From February 01, 2021 to February 28, 2021
Slab City sits on the leftover infrastructure of Camp Dunlap, a WWII marine base activated in 1942 as a training camp for action in North Africa. The base also provided training areas for army troops under General Patton, a bombing range for planes from a nearby Marine Air Station, and a staging area for smaller Marine groups. It was deactivated in 1945. When the land was returned to the State, only the concrete slab foundations remained to float on the shifting sands. Slabbers have been shifting with these sand for decades; building, scrapping, repurposing, surviving, dying. They’re a motley crew, as varied as anywhere else. The year-round population is modest. Roughy fifty stay through July and August when temperatures are mercurial and even rattlesnakes seek the shade of campers. Their ability to endure inhuman conditions year after year is matched only by a shared distaste for the gridded boiler plate of city life. Many are on SSI, SSDI, or just plain broke. Modern American pioneers, claiming their slab and declaring themselves master. A free range society of feral folks occupying a chunk of desert in Southern California. Slabbers have different reasons for coming here and staying. Many are transient, coming for the warmth in winter. Some seek anonymity, others to forego the rat race. Veterans with PTSD neighbour hippies, meth heads, and Oxycontin addicts. Survivalists and religious men come to the desert to test themselves as their forefathers have for millennia. Felons hide deep in the Slabs under cover of creosote to evade the authorities. Average American families that never recovered from the Great Recession or want to stretch their retirement funds. Artists, musicians, philosophers. Few of them enjoy the conveniences we take for granted. There is no free drinkable water, no tap to turn. Slabbers can filter the East High Line canal, brown with farm runoff, or take from the faster moving Coachella Canal feeding Palm Springs and Los Angeles. Otherwise, you pay local suppliers. Garbage is either kept by Slabbers (for future reuse) or dumped for lack of municipal pick- up. Solar panels and deep cycle batteries provide power to run fans and swamp coolers in the hottest months. Sanitation varies from rvs to composting toilets and gopher holes. To each his own. There is a cost to living free.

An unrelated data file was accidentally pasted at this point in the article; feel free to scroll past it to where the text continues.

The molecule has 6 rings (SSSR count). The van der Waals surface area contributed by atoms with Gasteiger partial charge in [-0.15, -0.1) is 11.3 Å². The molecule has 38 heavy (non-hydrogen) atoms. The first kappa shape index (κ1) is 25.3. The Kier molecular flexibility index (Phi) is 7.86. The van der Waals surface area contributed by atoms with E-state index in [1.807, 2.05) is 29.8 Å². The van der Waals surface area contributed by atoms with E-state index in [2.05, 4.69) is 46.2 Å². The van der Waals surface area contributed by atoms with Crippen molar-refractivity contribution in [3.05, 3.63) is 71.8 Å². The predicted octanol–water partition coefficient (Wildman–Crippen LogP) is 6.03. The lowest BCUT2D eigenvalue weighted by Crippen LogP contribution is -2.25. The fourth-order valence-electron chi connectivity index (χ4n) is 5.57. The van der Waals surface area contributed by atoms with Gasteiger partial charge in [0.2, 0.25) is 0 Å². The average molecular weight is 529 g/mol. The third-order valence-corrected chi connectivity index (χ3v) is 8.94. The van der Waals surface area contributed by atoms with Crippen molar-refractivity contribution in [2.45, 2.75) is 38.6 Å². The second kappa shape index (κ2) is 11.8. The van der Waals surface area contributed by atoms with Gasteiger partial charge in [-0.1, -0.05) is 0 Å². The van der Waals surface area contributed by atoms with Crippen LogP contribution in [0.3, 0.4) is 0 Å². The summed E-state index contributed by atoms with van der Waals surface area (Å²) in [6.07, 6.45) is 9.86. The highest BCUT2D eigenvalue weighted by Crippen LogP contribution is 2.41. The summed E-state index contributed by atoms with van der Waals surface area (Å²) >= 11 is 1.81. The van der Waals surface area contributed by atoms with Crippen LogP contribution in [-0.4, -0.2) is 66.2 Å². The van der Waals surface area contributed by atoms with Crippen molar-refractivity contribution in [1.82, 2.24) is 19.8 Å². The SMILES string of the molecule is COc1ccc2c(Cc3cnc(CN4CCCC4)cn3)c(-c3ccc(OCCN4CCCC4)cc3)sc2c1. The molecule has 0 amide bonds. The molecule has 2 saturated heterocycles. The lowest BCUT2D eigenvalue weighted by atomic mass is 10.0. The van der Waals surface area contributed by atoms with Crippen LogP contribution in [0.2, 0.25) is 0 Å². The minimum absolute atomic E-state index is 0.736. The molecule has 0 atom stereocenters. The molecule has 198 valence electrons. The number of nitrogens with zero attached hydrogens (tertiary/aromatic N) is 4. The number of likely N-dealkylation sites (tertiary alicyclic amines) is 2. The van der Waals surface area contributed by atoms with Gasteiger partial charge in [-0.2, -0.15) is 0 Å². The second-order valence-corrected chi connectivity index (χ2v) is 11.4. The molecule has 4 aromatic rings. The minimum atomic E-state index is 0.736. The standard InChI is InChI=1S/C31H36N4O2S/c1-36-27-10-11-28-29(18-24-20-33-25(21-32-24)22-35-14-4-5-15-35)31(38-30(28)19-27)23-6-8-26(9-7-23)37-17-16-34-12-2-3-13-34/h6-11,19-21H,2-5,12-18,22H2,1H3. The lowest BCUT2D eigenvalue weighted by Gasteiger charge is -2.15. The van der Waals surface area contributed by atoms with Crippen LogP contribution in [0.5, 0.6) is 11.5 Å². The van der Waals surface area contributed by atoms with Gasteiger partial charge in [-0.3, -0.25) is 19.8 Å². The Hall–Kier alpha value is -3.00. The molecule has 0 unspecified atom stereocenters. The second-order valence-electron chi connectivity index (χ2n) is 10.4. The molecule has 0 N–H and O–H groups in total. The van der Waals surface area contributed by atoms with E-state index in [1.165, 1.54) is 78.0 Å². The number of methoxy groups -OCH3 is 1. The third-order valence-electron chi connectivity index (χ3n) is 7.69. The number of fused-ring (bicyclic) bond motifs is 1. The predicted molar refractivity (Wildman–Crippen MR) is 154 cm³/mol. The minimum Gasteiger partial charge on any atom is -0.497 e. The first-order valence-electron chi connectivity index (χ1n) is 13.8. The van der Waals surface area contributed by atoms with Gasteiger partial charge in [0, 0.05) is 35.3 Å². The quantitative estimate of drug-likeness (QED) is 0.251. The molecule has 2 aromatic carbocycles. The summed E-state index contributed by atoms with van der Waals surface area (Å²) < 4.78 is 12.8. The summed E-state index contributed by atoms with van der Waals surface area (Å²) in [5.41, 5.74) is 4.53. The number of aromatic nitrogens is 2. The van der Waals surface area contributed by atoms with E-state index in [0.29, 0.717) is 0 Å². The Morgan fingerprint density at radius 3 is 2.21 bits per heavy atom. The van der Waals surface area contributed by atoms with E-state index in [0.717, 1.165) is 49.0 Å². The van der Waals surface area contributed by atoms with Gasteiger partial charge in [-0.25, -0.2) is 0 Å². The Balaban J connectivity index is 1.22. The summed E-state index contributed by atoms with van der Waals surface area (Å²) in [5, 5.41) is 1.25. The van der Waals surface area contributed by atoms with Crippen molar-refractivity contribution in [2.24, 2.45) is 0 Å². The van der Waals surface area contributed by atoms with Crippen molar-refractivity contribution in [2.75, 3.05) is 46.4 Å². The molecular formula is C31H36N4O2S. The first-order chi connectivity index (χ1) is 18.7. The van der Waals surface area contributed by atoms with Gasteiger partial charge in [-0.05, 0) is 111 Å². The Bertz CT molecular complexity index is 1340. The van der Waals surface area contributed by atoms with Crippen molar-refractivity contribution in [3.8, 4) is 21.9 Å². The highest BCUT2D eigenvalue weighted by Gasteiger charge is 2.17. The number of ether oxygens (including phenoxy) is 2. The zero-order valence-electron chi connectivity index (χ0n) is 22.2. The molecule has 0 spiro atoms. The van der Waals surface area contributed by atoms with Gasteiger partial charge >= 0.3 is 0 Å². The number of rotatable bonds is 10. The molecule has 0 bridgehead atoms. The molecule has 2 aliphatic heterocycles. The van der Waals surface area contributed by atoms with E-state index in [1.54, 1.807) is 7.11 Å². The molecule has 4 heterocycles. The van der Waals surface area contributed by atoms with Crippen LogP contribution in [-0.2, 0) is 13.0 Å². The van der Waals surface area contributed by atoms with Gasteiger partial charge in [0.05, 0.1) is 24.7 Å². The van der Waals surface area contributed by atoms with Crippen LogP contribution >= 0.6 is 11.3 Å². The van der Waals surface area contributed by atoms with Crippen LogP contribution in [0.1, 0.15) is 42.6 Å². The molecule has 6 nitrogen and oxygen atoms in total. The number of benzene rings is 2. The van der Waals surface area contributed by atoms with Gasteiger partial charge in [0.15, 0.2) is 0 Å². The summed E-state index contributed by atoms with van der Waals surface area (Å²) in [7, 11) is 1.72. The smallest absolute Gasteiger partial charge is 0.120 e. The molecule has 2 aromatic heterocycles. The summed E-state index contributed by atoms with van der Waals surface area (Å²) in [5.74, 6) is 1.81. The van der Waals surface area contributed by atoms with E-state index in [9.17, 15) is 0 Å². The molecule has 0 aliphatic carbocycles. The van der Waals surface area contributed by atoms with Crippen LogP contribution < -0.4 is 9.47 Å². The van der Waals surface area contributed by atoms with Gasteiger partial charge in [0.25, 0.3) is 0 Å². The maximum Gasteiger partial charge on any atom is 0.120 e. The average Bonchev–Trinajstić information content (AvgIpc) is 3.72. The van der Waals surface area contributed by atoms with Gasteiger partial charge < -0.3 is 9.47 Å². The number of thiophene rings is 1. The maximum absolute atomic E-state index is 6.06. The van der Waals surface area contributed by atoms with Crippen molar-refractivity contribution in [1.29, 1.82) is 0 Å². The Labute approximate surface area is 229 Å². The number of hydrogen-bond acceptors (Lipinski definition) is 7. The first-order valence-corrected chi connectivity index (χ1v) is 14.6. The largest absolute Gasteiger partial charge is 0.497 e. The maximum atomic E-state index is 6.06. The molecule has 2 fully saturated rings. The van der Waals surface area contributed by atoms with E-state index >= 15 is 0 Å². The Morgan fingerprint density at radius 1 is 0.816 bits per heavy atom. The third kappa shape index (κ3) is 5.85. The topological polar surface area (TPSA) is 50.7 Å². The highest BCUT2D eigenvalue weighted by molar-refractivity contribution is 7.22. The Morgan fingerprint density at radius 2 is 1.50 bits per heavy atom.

Curator: Sandrine Hermand-Grisel, Founder & Editor All About Photo
Daniel Skwarna is a Toronto- based documentary and editorial photographer.
He has worked in the United States, Iceland, England, Scotland, Ireland, Cuba, Israel and the West Bank, Turkey, Greece, France, Germany, Belgium, Austria, Switzerland, the Netherlands, the Czech Republic, Luxembourg, Estonia, Latvia, Lithuania, Montenegro, Serbia Croatia, Bosnia & Hercegovina, Kosovo, Slovakia, Sarajevo, Poland, and Russia.
Daniel attended the University of Toronto and holds a degree in History, Fine Art History, and Near and Middle Eastern Civilizations. He is currently pursuing personal projects in the Southwestern United States.